Fungus, Fungus, Fungus!!!!!!!

karyn1(7a)September 23, 2011

I think that just about every plant in my yard is affected with some type of fungus or another from all the rain and cool temps we've been having. It's probably rained almost everyday for the past 2 weeks, maybe longer. It's so damp and nasty outside.

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eloise_ca

Sorry about that Karyn, and hopefully the sun will shine for you soon and dry up all that moisture. First I got those green beetles that look like the Japanese beetle and they feasted on my apples; now I see small yellow with black beetles on the brugs and they are feasting on the leaves and multiplying like crazy.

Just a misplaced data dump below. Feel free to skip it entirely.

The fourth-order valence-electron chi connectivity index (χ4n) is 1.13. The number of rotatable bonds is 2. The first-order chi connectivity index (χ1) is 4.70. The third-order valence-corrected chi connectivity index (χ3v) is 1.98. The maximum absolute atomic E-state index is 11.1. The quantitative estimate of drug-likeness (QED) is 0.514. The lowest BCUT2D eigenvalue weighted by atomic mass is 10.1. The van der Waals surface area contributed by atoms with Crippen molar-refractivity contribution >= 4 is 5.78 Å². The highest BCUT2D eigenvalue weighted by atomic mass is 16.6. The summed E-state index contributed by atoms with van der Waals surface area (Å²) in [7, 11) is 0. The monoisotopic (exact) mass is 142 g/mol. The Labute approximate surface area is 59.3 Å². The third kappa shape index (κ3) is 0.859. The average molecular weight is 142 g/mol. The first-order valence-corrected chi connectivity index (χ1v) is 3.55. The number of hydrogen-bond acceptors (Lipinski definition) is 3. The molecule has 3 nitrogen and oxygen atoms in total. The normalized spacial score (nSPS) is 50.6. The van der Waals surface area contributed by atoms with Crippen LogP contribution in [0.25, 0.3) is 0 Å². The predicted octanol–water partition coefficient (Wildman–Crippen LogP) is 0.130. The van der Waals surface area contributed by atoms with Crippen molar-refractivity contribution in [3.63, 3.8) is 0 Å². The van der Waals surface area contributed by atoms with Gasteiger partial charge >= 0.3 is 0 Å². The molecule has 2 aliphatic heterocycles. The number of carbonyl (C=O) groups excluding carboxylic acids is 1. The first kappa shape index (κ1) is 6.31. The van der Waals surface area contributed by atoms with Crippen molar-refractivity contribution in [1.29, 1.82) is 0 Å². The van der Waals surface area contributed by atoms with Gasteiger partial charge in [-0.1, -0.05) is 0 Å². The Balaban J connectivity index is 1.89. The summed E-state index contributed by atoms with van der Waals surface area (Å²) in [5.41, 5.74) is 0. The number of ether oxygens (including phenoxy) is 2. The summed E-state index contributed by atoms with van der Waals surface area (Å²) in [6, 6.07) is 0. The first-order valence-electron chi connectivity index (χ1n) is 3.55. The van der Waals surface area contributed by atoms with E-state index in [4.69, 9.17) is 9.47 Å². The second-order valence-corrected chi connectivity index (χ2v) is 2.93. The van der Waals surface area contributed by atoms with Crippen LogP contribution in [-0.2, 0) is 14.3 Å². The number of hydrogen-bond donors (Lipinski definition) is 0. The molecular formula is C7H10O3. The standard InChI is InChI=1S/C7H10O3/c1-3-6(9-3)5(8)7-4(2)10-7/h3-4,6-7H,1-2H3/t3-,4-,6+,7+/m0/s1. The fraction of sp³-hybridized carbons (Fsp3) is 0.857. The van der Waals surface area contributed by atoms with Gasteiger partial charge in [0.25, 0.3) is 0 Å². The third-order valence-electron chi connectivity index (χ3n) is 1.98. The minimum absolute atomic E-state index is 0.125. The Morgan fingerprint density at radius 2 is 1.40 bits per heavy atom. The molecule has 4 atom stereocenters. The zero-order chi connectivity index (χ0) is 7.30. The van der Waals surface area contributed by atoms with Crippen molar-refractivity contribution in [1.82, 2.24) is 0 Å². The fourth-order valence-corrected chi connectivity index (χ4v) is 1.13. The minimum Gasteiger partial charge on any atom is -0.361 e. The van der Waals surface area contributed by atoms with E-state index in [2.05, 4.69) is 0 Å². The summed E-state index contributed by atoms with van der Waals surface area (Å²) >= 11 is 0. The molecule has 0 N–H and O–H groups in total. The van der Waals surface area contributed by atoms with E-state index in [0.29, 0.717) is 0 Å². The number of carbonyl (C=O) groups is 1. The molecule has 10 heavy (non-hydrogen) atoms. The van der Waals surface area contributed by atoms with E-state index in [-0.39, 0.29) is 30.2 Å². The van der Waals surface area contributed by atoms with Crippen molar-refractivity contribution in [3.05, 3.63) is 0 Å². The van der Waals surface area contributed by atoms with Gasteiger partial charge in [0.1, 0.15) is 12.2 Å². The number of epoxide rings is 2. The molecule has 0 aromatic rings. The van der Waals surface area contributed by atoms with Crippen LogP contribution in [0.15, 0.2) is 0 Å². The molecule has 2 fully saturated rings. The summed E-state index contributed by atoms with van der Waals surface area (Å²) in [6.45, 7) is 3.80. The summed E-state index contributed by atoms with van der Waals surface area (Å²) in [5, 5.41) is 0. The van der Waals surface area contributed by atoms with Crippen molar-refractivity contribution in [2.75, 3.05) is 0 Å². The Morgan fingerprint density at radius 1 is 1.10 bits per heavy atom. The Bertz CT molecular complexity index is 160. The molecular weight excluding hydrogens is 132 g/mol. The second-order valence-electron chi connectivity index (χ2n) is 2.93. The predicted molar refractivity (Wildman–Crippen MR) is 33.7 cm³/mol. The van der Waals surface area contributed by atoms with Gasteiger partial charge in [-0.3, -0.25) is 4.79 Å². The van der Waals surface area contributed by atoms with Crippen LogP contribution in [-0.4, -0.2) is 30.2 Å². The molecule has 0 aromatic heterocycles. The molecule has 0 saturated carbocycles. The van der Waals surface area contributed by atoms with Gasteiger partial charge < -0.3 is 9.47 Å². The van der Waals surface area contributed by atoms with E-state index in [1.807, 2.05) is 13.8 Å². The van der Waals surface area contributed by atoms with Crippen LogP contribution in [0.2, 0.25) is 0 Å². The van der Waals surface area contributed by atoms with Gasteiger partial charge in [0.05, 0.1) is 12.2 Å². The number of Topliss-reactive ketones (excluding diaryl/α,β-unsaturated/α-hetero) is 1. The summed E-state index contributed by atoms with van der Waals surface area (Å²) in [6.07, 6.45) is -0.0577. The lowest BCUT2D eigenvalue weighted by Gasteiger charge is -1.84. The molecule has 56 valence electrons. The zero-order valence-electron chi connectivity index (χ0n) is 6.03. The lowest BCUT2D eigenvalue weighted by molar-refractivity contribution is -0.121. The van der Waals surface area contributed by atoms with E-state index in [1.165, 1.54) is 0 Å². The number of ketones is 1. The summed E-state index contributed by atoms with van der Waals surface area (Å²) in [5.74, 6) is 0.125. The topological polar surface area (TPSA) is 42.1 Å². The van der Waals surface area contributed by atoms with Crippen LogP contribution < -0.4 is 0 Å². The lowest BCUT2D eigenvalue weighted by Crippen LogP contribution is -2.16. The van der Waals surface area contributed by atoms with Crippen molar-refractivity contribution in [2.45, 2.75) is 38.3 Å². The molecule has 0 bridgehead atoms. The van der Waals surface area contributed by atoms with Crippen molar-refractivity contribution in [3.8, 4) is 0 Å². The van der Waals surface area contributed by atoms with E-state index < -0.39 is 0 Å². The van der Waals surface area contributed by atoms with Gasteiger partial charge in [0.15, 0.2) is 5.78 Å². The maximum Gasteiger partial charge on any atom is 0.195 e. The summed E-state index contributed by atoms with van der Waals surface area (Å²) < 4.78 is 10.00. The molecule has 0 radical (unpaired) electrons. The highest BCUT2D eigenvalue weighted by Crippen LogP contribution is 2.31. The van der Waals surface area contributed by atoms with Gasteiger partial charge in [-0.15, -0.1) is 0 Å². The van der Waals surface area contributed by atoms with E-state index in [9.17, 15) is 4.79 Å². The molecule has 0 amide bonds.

Bookmark   September 23, 2011 at 8:51AM
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chena(z8 Texas)

Your Drowning and I am still coughing up dust!!! What a Crazy yr!!!!!

Kylie

    Bookmark   September 23, 2011 at 1:34PM
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bunyip

Karyn, I'm in 7a too, and I can confirm the damp and nasty! Not only outside but in the house too because it's too cool for the AC, too warm for the heat, and all the doors are sticking -- I'm afraid to close the downstairs bathroom door all the way because I might get stuck in there.

But so far no bugs, fungus or anything nasty on the brugs, although they haven't bloomed as freely as usual this summer.

    Bookmark   September 25, 2011 at 11:03AM
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plantlover49(6B)

Karyn
I have had a couple Brugs that look bad also, Thank goodness for Forbid, I think it's been a bad year, last year I had a bunch of Figs, this year I only had 3, but my
Peach tree was loaded, I put up 6 bags of Peaches in the freezer, I do hope you have some Sunshine, Before winter
sets in
Elizabeth

    Bookmark   September 25, 2011 at 8:32PM
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karyn1(7a)